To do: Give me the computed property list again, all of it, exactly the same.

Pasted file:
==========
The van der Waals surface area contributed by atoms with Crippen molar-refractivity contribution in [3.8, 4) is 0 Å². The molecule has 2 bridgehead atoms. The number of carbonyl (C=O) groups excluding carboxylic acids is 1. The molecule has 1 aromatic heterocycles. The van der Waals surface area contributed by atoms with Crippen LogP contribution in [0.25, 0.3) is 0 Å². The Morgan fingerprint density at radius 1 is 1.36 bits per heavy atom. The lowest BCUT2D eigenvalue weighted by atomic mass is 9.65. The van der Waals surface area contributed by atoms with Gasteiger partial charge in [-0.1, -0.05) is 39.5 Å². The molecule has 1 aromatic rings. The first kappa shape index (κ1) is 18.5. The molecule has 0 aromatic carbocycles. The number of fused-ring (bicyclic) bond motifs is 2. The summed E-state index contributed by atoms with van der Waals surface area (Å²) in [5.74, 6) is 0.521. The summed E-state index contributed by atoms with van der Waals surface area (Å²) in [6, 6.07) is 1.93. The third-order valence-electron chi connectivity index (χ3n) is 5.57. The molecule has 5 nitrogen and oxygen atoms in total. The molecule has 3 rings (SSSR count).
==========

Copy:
The van der Waals surface area contributed by atoms with Crippen molar-refractivity contribution in [3.8, 4) is 0 Å². The molecule has 2 bridgehead atoms. The number of carbonyl (C=O) groups excluding carboxylic acids is 1. The molecule has 1 aromatic heterocycles. The van der Waals surface area contributed by atoms with Crippen LogP contribution in [0.25, 0.3) is 0 Å². The Morgan fingerprint density at radius 1 is 1.36 bits per heavy atom. The lowest BCUT2D eigenvalue weighted by atomic mass is 9.65. The van der Waals surface area contributed by atoms with Gasteiger partial charge in [-0.1, -0.05) is 39.5 Å². The molecule has 1 aromatic rings. The first kappa shape index (κ1) is 18.5. The molecule has 0 aromatic carbocycles. The number of fused-ring (bicyclic) bond motifs is 2. The summed E-state index contributed by atoms with van der Waals surface area (Å²) in [5.74, 6) is 0.521. The summed E-state index contributed by atoms with van der Waals surface area (Å²) in [6, 6.07) is 1.93. The third-order valence-electron chi connectivity index (χ3n) is 5.57. The molecule has 5 nitrogen and oxygen atoms in total. The molecule has 3 rings (SSSR count).